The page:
The only problem — but it is a sizable one — is that this law is quite simply not enforced. Not only is violence of an anti-Semitic nature continuing at an incredibly high pace in France, but, according to the information at my disposal, the law passed in the beginning of 2003 was used to bring criminal prosecutions only 20 times last year and led to convictions in only six cases out of 588. In 2004, prosecutors have so far pressed such charges in only seven cases...

This situation is at the very least preoccupying and results in a deep feeling of unease among many people in France. An unease worsened by other recent law-enforcement decisions that, contrary to their stated aim, seem to demonstrate what we'll call a certain tolerance, if not a thinly veiled complacency for certain statements that qualify as incitation to racial hatred or for certain violent, anti-Semitic acts in a given Paris institution of learning. As Alain Finkielkraut has said, "when they fall victim to anti-Semitic violence, France's Jews are quite firmly, and with dreasing courtesy, advised to address their grievances to Sharon."

How can one fail to understand that many French people, threatened, insulted, attacked everyday for being Jews, feel they have been abandoned by the Republic? That some are planning to leave their country or, as I have seen in my constituency in Paris, are leaving for the United States, Canada or Israel?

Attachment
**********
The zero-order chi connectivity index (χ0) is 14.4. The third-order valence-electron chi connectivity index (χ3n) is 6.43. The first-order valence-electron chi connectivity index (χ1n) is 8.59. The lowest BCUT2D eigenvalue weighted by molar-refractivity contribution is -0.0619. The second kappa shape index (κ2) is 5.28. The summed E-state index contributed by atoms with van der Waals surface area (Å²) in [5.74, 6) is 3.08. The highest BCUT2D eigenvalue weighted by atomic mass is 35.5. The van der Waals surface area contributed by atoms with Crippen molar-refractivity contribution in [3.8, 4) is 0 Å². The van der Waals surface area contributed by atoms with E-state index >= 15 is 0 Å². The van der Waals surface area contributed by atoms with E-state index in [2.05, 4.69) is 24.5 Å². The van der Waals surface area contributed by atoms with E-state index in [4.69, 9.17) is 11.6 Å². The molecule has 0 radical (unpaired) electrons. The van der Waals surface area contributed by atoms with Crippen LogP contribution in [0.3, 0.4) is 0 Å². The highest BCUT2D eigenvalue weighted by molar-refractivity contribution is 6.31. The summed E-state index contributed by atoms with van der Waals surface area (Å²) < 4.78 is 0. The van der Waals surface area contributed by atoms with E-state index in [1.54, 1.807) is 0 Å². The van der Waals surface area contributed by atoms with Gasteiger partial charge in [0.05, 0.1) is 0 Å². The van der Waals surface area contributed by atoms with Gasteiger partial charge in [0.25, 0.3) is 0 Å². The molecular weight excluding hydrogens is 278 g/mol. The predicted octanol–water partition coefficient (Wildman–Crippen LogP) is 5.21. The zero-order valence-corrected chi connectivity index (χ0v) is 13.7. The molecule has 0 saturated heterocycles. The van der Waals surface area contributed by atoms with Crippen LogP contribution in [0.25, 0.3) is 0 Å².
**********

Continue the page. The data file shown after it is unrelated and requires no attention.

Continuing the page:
From many French citizens of Jewish persuasion I receive letters in which they express their astonishment that "the five assailants of the son of the rabbi in Boulogne-sur-Seine were released (for one of them, this was his second assault against a young Jew). Does this mean that our children and grand children can be struck for the sole reason that they are Jews and that their aggressors won't be pursued by the police? I don't know very well the words in the act you passed in Parliament but I thought it dealt with these assaults." Indeed...

Let us be clear: I have no intention of serving as a good-conscience alibi or as support, neither with my name nor with the legislation I introduced, for a situation in which, far from retreating, anti-Semitism is every day taking stronger hold of our country.

The first urgent measure that is required is to begin a precise evaluation of the conditions under which the law, both in police reporting and in the magistrates' decision-making, can be applied. Such a system exists for other laws (I am thinking of the law on household indebtedness, of which the follow-up has been entrusted to the presiding judge at the appellate court). The same must quickly be done for the law of February 3, 2003.

Accepting anti-Semitism in school in the name of the supposed ignorance of students who indulge in racism is not acceptable.

Once, there were yellow stars. Seeing swastikas affixed to France's Jews or their cemeteries is not tolerable.

Pierre Lellouche is member of parliament for Paris, and deputy secretary general of the UMP.

*"Jew" pronounced backwards in the slang code known as Verlan, itself the word l'envers ("reverse") reversed.

UPDATE: For those who are interested, a draft version of Lellouche's bill is available here and in PDF here.